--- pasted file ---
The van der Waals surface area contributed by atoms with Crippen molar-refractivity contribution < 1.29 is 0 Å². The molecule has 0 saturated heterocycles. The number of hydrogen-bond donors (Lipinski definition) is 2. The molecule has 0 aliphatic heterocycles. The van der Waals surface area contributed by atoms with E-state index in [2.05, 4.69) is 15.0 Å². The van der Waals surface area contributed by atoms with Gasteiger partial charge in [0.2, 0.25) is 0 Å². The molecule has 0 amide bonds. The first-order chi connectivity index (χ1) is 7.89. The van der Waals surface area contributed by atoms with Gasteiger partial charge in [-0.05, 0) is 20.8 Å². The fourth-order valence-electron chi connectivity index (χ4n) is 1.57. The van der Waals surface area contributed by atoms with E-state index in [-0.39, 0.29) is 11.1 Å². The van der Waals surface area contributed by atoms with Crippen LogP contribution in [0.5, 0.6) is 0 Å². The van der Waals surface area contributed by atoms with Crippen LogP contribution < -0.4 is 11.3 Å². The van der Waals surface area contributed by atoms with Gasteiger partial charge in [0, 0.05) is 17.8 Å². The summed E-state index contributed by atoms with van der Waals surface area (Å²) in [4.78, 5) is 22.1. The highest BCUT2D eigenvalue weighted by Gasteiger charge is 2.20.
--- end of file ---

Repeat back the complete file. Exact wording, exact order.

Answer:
The van der Waals surface area contributed by atoms with Crippen molar-refractivity contribution < 1.29 is 0 Å². The molecule has 0 saturated heterocycles. The number of hydrogen-bond donors (Lipinski definition) is 2. The molecule has 0 aliphatic heterocycles. The van der Waals surface area contributed by atoms with E-state index in [2.05, 4.69) is 15.0 Å². The van der Waals surface area contributed by atoms with Gasteiger partial charge in [0.2, 0.25) is 0 Å². The molecule has 0 amide bonds. The first-order chi connectivity index (χ1) is 7.89. The van der Waals surface area contributed by atoms with Gasteiger partial charge in [-0.05, 0) is 20.8 Å². The fourth-order valence-electron chi connectivity index (χ4n) is 1.57. The van der Waals surface area contributed by atoms with E-state index in [-0.39, 0.29) is 11.1 Å². The van der Waals surface area contributed by atoms with Crippen LogP contribution in [0.5, 0.6) is 0 Å². The van der Waals surface area contributed by atoms with Crippen LogP contribution < -0.4 is 11.3 Å². The van der Waals surface area contributed by atoms with Gasteiger partial charge in [0, 0.05) is 17.8 Å². The summed E-state index contributed by atoms with van der Waals surface area (Å²) in [4.78, 5) is 22.1. The highest BCUT2D eigenvalue weighted by Gasteiger charge is 2.20.